Spain’s geographical wealth and curiosities are extremely varied. There are municipalities completely surrounded by foreign territory, islands of territories of one community within another and towns that have changed the side of the border where they fell on several occasions. However, there is no case like that of Os de Civís, an Ilerdensian hamlet that cannot be entered from Spain.
A small town in the Lleida Pyrenees is the protagonist of a unique story. Os de Civís, also called Aós de Civís, has the status of local entity depending on Valles del Valira, in Lleida. It is a unique enclave due to its geographical condition: the only access it has is from Sant Julià de Loria, a city located in the Principality of Andorra.
Located in the comma of the Seturia and cradle of the Aós river, which is generated by the union of the Setúria and Salòria rivers, it is situated in the homonymous valley. This, despite belonging to the Andorran slope, has always been considered Spanish territory. Thus, the only way to access the rest of the neighbouring Spanish municipalities is by means of a dirt track that ascends to the Col de Conflent, at 2150 metres above sea level, and which is usually covered with snow in the winter and spring months.
This situation has generated several curious facts throughout history. For example, during the coronavirus crisis in the spring of 2020, a person was charged for attempting to use this route to get from France to Barcelona. Because of this, the neighbors themselves tried to prevent the spread of infection in their environment by placing signs that restricted access only to the owners. Very close to the village is the Pic del Salòria; a mountain of almost 2800 metres that overlooks the whole valley. It also crowns the Alt Pirineu Natural Park, the largest natural area in Catalonia.
Os de Civís is the only example of a periclave in Spain. It is part of the national territory, it is integrated in it and, despite not being isolated by another country, it is inaccessible by land except by access from abroad. In this case, it would be by the Principality of Andorra. The entrance is only through a private vehicle taking the CG-6 from Aixovall. To get to the village you must first pass through Bixessarri; a small Andorran village of 40 inhabitants which is usually included in the tourist routes in the area due to its beauty. Bathed by the river Aós, it also has a Romanesque church and its houses, made of black slate, respect the Pyrenean architecture.
Os de Civís had 79 registered inhabitants in 2020, but its streets fill up with tourists in good weather. It has rural houses, restaurants and a hotel. In addition, most of the houses, several of them medieval and typical Pyrenean architecture, have been renovated to accommodate a population that was on the verge of disappearing.
Huge floods in 1982, the lack of electricity and the lack of telephone produced an extensive migration of neighbors to other points with more resources. This trend was reversed thanks to a promotional campaign launched by the villagers. Set up as an association, they managed to energize the village and reform it thanks to the arrival of tourism. In a case reminiscent of Lanuza, they began to take in a wide variety of second homes, but without breaking the general aesthetic of the enclave. The church of San Pere i Santa Margarida, of Romanesque architecture and located on top of an old castle, has privileged views of the surrounding landscape. A privilege capable of attracting a large number of visitors, mainly French.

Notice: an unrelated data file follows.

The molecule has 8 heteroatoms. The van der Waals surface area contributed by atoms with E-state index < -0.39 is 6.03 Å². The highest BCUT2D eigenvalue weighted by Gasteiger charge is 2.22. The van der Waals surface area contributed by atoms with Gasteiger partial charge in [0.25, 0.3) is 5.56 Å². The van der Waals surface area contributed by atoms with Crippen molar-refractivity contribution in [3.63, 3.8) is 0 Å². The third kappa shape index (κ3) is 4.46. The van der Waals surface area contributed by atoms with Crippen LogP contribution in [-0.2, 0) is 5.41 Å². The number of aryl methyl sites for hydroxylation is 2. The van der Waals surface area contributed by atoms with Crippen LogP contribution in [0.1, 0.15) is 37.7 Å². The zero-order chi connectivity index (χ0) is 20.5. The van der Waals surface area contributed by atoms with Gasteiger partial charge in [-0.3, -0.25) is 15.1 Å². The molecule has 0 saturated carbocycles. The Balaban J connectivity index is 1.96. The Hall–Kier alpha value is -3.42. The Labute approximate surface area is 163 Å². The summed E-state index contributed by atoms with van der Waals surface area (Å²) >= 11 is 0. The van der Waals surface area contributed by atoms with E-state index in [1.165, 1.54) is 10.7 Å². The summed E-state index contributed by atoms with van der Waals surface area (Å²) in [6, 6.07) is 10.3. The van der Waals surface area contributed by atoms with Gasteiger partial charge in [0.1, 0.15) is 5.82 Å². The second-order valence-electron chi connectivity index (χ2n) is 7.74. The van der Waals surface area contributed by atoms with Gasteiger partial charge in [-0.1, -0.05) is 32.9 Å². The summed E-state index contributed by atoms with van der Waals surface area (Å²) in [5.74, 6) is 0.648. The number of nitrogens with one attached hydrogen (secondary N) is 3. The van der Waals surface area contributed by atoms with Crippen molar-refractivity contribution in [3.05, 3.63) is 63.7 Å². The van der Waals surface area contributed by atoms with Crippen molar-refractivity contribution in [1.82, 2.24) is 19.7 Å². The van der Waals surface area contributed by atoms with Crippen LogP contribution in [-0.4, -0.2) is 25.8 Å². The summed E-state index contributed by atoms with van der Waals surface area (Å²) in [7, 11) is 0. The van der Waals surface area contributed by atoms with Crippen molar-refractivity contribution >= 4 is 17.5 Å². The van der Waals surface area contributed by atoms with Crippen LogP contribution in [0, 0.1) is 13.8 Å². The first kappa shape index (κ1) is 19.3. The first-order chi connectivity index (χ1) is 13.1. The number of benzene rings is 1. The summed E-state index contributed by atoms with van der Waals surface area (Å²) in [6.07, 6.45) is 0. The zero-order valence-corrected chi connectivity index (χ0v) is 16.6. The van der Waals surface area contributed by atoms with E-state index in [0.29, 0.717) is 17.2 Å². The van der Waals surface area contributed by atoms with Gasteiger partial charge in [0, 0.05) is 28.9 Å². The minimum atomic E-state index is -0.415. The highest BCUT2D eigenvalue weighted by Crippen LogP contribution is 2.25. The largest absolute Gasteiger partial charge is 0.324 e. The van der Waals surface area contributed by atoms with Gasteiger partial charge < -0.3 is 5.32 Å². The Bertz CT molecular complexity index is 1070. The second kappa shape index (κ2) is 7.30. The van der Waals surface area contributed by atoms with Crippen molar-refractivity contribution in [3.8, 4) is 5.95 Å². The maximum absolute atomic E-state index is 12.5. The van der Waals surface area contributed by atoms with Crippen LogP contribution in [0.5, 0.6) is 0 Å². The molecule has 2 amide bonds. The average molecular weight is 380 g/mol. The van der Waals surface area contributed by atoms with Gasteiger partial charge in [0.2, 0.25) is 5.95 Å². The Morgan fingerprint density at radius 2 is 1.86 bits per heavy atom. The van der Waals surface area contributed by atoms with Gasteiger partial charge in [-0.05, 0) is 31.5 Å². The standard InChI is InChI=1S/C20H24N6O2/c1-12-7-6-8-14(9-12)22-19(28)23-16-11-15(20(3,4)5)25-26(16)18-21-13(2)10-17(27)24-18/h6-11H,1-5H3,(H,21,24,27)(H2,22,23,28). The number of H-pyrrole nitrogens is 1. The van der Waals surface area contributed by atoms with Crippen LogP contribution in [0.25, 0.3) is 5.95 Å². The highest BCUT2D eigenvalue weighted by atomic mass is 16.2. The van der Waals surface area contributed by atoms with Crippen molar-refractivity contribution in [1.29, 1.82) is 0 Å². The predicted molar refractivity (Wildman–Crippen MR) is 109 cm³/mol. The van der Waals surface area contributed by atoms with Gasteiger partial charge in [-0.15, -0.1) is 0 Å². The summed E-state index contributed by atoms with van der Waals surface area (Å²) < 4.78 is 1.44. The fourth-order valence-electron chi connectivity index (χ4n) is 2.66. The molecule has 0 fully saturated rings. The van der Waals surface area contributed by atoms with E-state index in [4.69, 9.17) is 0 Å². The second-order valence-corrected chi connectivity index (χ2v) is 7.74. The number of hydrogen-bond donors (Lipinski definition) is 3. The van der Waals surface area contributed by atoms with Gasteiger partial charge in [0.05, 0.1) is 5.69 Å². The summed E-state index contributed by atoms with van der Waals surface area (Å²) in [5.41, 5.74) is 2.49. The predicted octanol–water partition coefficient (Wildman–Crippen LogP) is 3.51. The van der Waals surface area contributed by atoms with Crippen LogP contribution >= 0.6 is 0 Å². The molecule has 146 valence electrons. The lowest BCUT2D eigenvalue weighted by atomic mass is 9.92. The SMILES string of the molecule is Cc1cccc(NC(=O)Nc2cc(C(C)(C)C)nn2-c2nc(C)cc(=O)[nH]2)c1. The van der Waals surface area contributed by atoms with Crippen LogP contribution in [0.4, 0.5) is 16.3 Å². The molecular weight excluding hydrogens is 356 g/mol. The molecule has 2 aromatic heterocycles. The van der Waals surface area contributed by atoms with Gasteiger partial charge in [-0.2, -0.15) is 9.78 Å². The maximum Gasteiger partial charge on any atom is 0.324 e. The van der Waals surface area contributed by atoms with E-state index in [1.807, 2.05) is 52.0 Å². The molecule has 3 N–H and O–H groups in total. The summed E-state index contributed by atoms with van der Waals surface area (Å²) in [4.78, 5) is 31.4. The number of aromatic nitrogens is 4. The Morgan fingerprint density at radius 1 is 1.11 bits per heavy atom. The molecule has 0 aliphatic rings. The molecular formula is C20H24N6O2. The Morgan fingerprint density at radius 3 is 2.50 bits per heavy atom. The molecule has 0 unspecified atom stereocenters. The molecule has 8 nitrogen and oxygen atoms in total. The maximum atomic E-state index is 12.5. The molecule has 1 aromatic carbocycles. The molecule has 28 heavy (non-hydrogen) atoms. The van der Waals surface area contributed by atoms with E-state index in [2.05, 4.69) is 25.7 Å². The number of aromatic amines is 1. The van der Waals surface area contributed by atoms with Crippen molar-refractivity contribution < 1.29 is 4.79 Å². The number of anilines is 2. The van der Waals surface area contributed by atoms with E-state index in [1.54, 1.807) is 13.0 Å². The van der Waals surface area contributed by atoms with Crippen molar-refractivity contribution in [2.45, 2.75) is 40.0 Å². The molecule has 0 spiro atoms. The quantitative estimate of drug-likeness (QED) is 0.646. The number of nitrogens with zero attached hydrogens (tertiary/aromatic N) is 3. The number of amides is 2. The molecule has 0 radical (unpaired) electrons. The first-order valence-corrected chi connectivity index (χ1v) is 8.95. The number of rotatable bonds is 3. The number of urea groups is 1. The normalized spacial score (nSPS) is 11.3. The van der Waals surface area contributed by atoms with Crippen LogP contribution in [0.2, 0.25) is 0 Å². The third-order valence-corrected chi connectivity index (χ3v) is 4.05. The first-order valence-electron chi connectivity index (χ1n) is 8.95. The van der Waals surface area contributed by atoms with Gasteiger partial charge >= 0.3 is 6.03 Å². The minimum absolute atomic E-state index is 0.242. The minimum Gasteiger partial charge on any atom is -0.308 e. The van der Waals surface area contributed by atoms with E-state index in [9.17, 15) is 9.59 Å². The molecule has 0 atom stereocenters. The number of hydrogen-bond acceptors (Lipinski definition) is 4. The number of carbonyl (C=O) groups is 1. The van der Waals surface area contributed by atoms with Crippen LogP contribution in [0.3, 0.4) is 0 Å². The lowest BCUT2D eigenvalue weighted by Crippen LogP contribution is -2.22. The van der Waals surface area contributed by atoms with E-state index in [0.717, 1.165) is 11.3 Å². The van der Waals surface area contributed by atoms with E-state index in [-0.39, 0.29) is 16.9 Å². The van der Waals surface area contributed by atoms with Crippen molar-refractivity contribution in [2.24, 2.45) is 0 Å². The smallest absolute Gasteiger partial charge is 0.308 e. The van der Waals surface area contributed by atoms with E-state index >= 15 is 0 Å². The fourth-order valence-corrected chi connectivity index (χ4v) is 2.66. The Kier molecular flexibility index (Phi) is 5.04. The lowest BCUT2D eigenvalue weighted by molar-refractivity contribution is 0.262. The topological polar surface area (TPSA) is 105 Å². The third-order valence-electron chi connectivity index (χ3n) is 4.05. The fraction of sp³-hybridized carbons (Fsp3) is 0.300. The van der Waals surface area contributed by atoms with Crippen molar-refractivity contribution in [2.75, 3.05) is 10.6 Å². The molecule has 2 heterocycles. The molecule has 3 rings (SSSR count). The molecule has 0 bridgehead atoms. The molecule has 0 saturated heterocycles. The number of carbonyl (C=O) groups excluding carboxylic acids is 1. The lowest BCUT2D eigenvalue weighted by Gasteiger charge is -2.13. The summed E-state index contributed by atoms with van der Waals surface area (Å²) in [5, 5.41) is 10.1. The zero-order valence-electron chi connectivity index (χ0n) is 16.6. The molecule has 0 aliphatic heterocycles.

The geographical situation has meant that the inhabitants of the small village, despite being Spanish, have a close relationship with Andorra. The young people of the village are educated in Andorran schools. At the same time, neighbouring institutions support the maintenance and cleaning of the road or finance the rubbish collection service. On the other hand, electoral votes or judicial matters are resolved in neighbouring Spanish municipalities and citizen security corresponds to the Mossos d’Esquadra. To access the village they need special authorisation and are escorted by the police of the Principality. The electricity supply is provided by an electricity producer in the Catalan region of Urgell.
An explanation of their belonging to Spain is told in an old legend. According to it, the meadows of the Valley of Aós were in dispute between the Catalan and Andorran shepherds. To settle the dispute, a fight was organized between the best fighters of both sides, which was held at the Coll de la Botella. The fight ended with the Catalan wrestler as the winner. All the pastures in dispute became part of the parish of Aós, and later of Spain. At no time has the legitimacy of the agreement been questioned.
The mountains and valleys that surround Os de Civís make this an ideal place to practice sports such as hiking or mountain biking. Many itineraries start from the rugged village; such as those of La Cultia, Montaner, Setúria, Riu de Salória or Collada de Conflent. It is worth mentioning that several of them are only recommended for sportsmen or amateurs with long training.
Its geographical location and the harsh winter conditions of the high mountains make it advisable to visit it for tourist or leisure purposes in the summer months. Then the tourist season also begins for the premises and establishments of the village; which emphasize the high affluence of people during the weekends. In winter you can count on the fingers of one hand those businesses open to visitors who dare to visit the village. During such period, it is usually covered by ice and snow.
Benidorm is one of those cities in Spain that attract…
Some of the most beautiful villages of Andalusia are hidden…
The New York Times made a list of 52 places…
Have you ever wondered which city has the most churches…